The relationship between the United States and Canada is a powerfully positive one. Indeed, over the course of the 20th Century, these neighbouring nations have become progressively interconnected. Canada and the United States have fought on the same side in virtually every armed conflict since the dawn of the 20th Century, and the United States gradually superseded British influence over Canada as our nation’s former imperial overlords saw their expansive powers and territories decline, falling victim to a new era of modernity marked by the birth of new nation-states emerging from foreign rule.
Inasmuch as the United States is clearly the bigger brother of the family in terms of military might, sheer wealth, population size, and numerous other factors, Canada is clearly the more dependent of the two partners in the relationship. Consider foreign policy: few and far between are those international forays in which Canada chooses to engage and directly contradict the American national interest. Maintaining diplomatic ties with Cuba amid a longstanding American embargo and opposing the 2003 war in Iraq are two of the more notable examples where America Junior tailored its own foreign policy differently than that out its southern neighbour. A similar story exists in terms of bilateral trade: three-quarters of Canada’s exports and three-fifths of its imports are currently tied to the United States. On top of that, these two countries share the world’s largest trading relationship, which reached a peak of $650 billion in 2008, or $1.78 billion per day.
In a way, the splendid isolation afforded by the Atlantic Ocean – which puts distance between the two countries and separates them from Old World conflicts – has brought them even closer together. In today’s rapidly modernizing and globalizing world, technological adaptations may lessen this sense of relative security, but centuries of shared history on the North American continent have forged a lasting sense of mutual purpose and common destiny. Piggybacking on the policies of its superpower neighbour, Canada has sprung onto the postwar international stage to maximize its own liberty, security and prosperity. Canada has managed to do this by virtue of its status as a middle power, an idea derived from the realist paradigm of international relations theory.
Imagine every state in the international system as occupying a certain rank in the hierarchy of states. Today, the United States is the sole remaining superpower within this ranking system, following the end of the Cold War and the collapse of the USSR. Today, other big players on the global circuit are considered “Great Powers”; countries like China and Germany have clear spheres of influence and draw their less powerful neighbours into their respective orbits. On the flipside, a Caribbean country like Haiti or Jamaica is limited in influence and capabilities, thereby falling into the “Minor Power” category. Canada, though, does not fit neatly into any of these analytical categories, and so a new one was devised to reflect that reality post-World War II.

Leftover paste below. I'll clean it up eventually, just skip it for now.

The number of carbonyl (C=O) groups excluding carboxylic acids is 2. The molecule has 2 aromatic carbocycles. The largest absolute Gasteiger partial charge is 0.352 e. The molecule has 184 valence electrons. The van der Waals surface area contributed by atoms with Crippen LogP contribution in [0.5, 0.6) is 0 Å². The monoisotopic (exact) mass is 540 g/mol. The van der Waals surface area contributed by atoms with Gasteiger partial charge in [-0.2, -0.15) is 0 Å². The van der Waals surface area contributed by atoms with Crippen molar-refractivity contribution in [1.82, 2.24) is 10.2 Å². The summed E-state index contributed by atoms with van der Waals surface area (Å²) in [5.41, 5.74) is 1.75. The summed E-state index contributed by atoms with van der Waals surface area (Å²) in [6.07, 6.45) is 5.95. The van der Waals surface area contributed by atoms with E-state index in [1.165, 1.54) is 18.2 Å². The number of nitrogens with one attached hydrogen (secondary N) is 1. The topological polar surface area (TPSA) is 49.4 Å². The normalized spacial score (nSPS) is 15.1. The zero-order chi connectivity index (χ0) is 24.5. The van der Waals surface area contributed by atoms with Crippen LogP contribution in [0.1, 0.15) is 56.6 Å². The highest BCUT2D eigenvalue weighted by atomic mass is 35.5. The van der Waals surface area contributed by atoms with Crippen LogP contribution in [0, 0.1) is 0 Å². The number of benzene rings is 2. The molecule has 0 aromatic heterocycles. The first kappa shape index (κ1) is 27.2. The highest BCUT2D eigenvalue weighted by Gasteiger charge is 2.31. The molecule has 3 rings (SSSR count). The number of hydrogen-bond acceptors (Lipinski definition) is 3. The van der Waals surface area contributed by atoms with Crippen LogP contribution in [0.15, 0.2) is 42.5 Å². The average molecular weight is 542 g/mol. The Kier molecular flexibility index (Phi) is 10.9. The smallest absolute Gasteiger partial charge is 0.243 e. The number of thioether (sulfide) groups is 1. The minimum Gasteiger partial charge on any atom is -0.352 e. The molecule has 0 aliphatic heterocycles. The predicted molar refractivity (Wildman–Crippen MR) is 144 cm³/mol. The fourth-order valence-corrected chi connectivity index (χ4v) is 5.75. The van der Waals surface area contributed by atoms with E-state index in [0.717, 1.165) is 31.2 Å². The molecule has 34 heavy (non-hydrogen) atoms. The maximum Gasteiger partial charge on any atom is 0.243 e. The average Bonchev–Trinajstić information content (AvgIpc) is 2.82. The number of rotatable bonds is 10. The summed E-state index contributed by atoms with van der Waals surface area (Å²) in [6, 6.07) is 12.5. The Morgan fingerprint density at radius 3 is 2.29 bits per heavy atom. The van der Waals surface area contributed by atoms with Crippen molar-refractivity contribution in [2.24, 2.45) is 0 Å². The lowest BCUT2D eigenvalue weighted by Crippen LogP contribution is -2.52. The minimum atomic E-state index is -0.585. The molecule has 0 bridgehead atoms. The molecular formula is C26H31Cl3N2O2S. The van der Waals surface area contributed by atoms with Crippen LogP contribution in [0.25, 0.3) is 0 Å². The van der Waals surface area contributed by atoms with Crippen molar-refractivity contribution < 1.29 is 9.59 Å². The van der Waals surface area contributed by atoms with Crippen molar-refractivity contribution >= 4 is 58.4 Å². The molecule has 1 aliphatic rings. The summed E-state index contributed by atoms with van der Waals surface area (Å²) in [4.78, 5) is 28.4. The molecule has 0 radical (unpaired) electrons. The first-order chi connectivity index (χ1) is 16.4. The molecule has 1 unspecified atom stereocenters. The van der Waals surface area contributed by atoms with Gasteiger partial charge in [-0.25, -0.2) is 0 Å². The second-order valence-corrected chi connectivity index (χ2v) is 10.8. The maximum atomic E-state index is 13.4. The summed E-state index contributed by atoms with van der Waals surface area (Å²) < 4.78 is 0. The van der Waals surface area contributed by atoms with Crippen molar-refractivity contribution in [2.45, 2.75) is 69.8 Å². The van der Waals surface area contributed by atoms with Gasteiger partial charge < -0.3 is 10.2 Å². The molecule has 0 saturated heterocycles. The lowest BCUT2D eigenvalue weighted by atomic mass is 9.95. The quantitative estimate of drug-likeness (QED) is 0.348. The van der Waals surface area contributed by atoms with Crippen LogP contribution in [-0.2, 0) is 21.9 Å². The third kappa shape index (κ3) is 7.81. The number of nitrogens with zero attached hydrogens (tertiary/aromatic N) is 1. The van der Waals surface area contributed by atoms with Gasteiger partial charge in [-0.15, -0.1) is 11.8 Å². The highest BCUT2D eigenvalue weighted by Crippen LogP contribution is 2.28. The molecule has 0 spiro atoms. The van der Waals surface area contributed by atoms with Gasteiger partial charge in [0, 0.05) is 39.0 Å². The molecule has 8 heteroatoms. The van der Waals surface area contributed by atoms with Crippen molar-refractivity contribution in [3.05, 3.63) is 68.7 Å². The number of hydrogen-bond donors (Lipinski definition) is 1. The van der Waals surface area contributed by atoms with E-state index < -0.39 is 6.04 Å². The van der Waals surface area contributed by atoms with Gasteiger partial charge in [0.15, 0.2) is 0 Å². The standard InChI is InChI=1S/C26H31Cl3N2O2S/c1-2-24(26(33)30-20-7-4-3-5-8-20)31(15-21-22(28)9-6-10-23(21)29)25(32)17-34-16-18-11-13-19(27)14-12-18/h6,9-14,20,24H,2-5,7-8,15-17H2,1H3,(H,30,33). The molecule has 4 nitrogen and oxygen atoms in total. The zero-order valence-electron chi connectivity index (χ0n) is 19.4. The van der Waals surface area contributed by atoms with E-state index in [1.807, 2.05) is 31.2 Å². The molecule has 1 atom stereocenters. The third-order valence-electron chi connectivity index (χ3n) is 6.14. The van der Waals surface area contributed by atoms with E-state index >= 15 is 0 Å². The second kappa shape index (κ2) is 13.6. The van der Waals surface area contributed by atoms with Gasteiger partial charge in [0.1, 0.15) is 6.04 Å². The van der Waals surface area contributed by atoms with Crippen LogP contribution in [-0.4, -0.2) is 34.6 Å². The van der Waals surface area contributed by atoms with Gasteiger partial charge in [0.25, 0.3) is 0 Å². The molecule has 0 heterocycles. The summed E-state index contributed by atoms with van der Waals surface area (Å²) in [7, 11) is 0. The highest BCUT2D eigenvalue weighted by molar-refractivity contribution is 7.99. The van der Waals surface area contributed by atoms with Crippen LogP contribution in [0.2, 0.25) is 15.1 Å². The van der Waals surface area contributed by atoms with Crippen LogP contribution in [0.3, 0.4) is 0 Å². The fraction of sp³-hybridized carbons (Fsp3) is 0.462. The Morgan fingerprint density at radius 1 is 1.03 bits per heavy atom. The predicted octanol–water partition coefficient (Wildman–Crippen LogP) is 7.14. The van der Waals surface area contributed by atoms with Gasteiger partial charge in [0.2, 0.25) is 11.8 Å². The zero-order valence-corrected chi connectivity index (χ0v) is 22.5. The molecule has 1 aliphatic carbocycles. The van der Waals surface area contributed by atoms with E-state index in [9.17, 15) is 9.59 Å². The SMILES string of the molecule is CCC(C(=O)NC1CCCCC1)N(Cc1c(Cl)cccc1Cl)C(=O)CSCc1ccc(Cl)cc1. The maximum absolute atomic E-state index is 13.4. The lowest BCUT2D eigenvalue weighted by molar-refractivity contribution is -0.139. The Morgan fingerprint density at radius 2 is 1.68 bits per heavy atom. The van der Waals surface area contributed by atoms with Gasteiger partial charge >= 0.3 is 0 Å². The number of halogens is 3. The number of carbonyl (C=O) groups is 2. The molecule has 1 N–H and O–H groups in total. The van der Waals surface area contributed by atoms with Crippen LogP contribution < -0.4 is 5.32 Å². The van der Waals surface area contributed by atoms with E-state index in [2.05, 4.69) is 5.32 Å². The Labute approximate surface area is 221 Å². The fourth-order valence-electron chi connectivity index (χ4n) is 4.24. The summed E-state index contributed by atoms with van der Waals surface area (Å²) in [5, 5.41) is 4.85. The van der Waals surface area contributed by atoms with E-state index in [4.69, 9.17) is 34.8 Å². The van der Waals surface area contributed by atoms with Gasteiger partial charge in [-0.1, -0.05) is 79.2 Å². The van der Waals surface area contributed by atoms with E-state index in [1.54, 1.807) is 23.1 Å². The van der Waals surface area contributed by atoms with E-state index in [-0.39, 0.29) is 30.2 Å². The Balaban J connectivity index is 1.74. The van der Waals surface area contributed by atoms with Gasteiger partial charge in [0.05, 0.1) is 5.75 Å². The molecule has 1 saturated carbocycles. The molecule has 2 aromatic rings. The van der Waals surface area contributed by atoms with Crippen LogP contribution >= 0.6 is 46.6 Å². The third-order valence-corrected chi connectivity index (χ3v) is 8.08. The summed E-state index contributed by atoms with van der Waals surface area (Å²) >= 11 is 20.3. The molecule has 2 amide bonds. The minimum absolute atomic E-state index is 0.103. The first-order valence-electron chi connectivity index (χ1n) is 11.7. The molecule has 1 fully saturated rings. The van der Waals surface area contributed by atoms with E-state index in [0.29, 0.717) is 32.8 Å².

Ever since this new moniker began being applied to the Canadian context, a debate has raged between those calling for Canada to express its independence at the expense of antagonizing the United States, and those who call for Canada to acclimatize itself to the realities of living next to a neighbour as dominant and powerful as the United States. Stephen Clarkson, one of Canada’s preeminent political scientists, takes the former approach. While acknowledging that our interests converge closely, Clarkson is adamant that “partnership requires equality, and equality implies independence.” In other words, dependence on the United States necessarily translates into inequality for Canada. Canadian military historian Jack Granatstein goes the latter route and is more direct in his policy prescriptions: “too many Canadians, their judgment warped by anti-Americanism, think that the United States is the enemy. It’s not. Canada needs the United States to be the effective manager of global security.” The obvious implication is that Canada benefits disproportionately from the American role in creating, maintaining, and strengthening the international peace and security of the world.
A recent article in Maclean’s magazine made the case that Americans are unnecessarily making the lives of Canadians worse. This argument was made in the context of increased border security following the 9/11 terror attacks, and insular economic policies in the aftermath of the 2008 financial meltdown – at a time when vocal constituencies in the American government were clamoring for increased protectionism in the face of an impending collapse and an uncertain future for the American economic system. To say that Americans are deliberately undercutting the Canadian standard of living is an unfair charge to make against the US, and too simplistic an approach to the issue.
Canada enjoys the political and economic advantages of a relationship with the United States by virtue of its mere proximity to the country. Canadians and Americans – taken together as governments and as societies – have more in common with one another than almost any other two countries on the planet. To criticize the United States for overcompensating in its security overload following the worst terrorist attack on American soil, or its protectionist tendencies in the face of a looming crisis – both cases in which the United States had the best of intentions – is to unjustifiably distort and overlook the natural advantages that Canada enjoys as America’s neighbour. If Canada had to choose any country in the world to live beside, it could hardly do better than to choose this one.